The Senate Intelligence Committee on Tuesday approved 12-3 a bill designed to promote the sharing of information between the private sector and the federal government and that also includes liability protections for companies and individuals that are sharing cyber threat information or appropriately monitoring their networks.

The bill requires the Director of National Intelligence to expand the sharing of classified and unclassified cyber threat information with the private sector while allowing the private sector to voluntarily share information with the federal government and other private entities.

Senate Intelligence Committee Chairman Dianne Feinstein (D-Calif.)
Senate Intelligence Committee Chairman Dianne Feinstein (D-Calif.)

The markup of the Cybersecurity Information Sharing Act of 2014 (CISA) was done in closed session by the committee. The bill was sponsored by Sen. Dianne Feinstein (D-Calif.), the committee chairman, and Sen. Saxby Chambliss (R-Ga.), the vice chairman. Chambliss stated that the Senate should take up and pass the bill before the August recess.

“To strengthen our networks, the government and private sector need to share information about attacks they are facing and how best to defend against them,” Feinstein said in a statement. “This bill provides for that sharing through a purely voluntary process and with significant measures to protect private information.”

The bill contains privacy and civil liberties protections but organizations such as the American Civil Liberties Union and others have said in the recent weeks that the draft version of the bill, which was released in mid-June, actually threatened individual privacy.

“The bill would create a massive loophole in our existing privacy laws by allowing the government to ask companies for ‘voluntary’ cooperation in sharing information, including the content of our communications, for cybersecurity purposes,” Sandra Fulton, an analyst with the ACLU, wrote in a June 27 blog on the group’s website. “But the definition they are using for the so-called ‘cybersecurity information’ is so broad it could sweep up huge amounts of innocent Americans’ personal data.”

In a June 26 letter to the Senate Democrat and Republican leadership, the ACLU and other groups warned that CISA extends the law to the Espionage Act, which would be threatening to government whistleblowers.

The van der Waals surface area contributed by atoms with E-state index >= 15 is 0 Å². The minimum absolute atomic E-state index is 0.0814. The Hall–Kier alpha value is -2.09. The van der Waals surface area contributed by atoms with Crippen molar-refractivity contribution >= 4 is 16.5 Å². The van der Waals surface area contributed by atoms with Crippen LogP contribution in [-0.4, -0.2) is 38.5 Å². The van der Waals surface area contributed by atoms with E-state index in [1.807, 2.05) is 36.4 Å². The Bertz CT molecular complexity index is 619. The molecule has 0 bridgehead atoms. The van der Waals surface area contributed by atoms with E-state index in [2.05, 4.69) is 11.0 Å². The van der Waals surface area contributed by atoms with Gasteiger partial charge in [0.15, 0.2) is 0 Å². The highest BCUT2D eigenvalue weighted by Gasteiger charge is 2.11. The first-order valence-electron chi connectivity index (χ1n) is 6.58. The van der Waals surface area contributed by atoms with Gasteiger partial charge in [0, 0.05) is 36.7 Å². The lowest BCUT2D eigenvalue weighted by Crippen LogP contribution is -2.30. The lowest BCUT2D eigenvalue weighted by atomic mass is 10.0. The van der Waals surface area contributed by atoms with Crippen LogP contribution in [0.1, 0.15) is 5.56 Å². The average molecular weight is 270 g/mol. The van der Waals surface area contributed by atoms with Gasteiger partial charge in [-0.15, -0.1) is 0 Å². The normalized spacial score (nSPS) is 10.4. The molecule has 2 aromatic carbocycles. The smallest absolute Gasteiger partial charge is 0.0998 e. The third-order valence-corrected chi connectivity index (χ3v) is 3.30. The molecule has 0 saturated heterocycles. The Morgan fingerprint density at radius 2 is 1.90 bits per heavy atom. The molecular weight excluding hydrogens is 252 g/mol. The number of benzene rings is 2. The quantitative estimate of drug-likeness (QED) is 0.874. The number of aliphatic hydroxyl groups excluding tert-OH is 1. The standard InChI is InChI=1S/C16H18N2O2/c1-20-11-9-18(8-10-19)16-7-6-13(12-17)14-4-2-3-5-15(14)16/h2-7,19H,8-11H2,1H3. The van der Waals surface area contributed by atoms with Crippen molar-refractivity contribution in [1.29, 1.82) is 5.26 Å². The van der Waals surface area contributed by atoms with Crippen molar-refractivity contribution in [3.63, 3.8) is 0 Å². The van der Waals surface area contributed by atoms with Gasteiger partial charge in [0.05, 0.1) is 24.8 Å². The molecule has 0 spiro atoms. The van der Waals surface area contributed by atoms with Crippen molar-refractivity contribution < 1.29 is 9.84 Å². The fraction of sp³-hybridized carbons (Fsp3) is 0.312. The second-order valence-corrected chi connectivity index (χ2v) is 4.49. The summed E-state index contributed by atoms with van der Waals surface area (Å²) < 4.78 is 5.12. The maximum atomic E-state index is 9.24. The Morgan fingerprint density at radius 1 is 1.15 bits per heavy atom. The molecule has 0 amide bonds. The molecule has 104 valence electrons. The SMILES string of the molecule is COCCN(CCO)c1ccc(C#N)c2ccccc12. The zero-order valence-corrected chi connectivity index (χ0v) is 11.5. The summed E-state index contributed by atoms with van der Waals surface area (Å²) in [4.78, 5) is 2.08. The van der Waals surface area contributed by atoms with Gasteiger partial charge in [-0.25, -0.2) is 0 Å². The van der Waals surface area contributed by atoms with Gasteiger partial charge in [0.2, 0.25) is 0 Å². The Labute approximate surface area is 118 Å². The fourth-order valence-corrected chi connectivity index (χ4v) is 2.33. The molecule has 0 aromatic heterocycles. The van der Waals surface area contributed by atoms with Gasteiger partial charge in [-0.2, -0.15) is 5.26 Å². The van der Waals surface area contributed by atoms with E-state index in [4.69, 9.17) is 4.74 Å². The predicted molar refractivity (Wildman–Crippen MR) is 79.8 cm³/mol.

However, lawyer and cybersecurity expert Jamie Barnett said the privacy protections in the bill are more specific than past attempts at legislation. The bill requires the removal of personally identifiable information, unless it relates to the threat actor.

“If you’re the bad actor, obviously they can identify you,” Barnett, a partner at Venable LLP, said in an interview.

Barnett recognized the tradeoff between privacy and security would always exist, but he said the bill’s requirement for the Attorney General to craft the legal procedures around information sharing “at least allows for some give and take–an intentional argument about how those procedures go into place.”

Unlike past bills, he said, “there’s more likelihood that this could pass.”

The respective leaders of the House Intelligence Committee, Chairman Mike Rogers (R-Mich.) and ranking member Rep. Dutch Ruppersberger (D-Md.), applauded the Senate panel’s passage of CISA.

“This bill, like the House version, allows American companies to better protect their networks from the daily onslaught of damaging cyber attacks,” Rogers and Ruppersberger said in a joint statement.

The markup of the bill included a number of amendments that were approved, including one by Sen. Susan Collins (R-Maine) amending a provision in the FY ’13 Defense Authorization Bill to allow the Defense Department to share cyber threat information it receives from defense contractors. Another, by Sen. Martin Heinrich (D-N.M.) would require the Attorney General to determine a specific limitation on how long cyber information can be retained.